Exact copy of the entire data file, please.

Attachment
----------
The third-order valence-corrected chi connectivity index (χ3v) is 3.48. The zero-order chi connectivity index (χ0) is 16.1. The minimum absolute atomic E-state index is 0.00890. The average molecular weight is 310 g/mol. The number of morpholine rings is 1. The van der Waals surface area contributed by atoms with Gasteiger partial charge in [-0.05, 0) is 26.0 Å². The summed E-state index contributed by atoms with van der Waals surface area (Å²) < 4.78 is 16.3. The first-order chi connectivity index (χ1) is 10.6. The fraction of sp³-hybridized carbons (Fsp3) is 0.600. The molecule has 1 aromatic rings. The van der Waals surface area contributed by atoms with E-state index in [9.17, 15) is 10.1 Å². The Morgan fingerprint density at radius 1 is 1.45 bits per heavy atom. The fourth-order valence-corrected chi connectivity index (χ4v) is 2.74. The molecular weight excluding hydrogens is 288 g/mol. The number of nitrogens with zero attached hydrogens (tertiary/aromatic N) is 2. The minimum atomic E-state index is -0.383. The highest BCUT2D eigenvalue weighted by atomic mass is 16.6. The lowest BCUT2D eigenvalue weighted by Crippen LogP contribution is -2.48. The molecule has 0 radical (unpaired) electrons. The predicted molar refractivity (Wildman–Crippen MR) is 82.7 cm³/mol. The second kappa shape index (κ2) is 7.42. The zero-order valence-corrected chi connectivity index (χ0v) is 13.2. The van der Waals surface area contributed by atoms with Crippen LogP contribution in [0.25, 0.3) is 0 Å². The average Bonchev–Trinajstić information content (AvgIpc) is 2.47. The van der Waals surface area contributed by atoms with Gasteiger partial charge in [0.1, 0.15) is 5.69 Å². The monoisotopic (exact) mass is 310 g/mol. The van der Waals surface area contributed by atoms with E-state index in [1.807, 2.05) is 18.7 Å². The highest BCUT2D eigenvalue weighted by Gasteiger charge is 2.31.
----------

The third-order valence-corrected chi connectivity index (χ3v) is 3.48. The zero-order chi connectivity index (χ0) is 16.1. The minimum absolute atomic E-state index is 0.00890. The average molecular weight is 310 g/mol. The number of morpholine rings is 1. The van der Waals surface area contributed by atoms with Gasteiger partial charge in [-0.05, 0) is 26.0 Å². The summed E-state index contributed by atoms with van der Waals surface area (Å²) < 4.78 is 16.3. The first-order chi connectivity index (χ1) is 10.6. The fraction of sp³-hybridized carbons (Fsp3) is 0.600. The molecule has 1 aromatic rings. The van der Waals surface area contributed by atoms with E-state index in [9.17, 15) is 10.1 Å². The Morgan fingerprint density at radius 1 is 1.45 bits per heavy atom. The fourth-order valence-corrected chi connectivity index (χ4v) is 2.74. The molecular weight excluding hydrogens is 288 g/mol. The number of nitrogens with zero attached hydrogens (tertiary/aromatic N) is 2. The minimum atomic E-state index is -0.383. The highest BCUT2D eigenvalue weighted by atomic mass is 16.6. The lowest BCUT2D eigenvalue weighted by Crippen LogP contribution is -2.48. The molecule has 0 radical (unpaired) electrons. The predicted molar refractivity (Wildman–Crippen MR) is 82.7 cm³/mol. The second kappa shape index (κ2) is 7.42. The zero-order valence-corrected chi connectivity index (χ0v) is 13.2. The van der Waals surface area contributed by atoms with Crippen LogP contribution in [0.25, 0.3) is 0 Å². The average Bonchev–Trinajstić information content (AvgIpc) is 2.47. The van der Waals surface area contributed by atoms with Gasteiger partial charge in [0.1, 0.15) is 5.69 Å². The monoisotopic (exact) mass is 310 g/mol. The van der Waals surface area contributed by atoms with E-state index in [1.807, 2.05) is 18.7 Å². The highest BCUT2D eigenvalue weighted by Gasteiger charge is 2.31.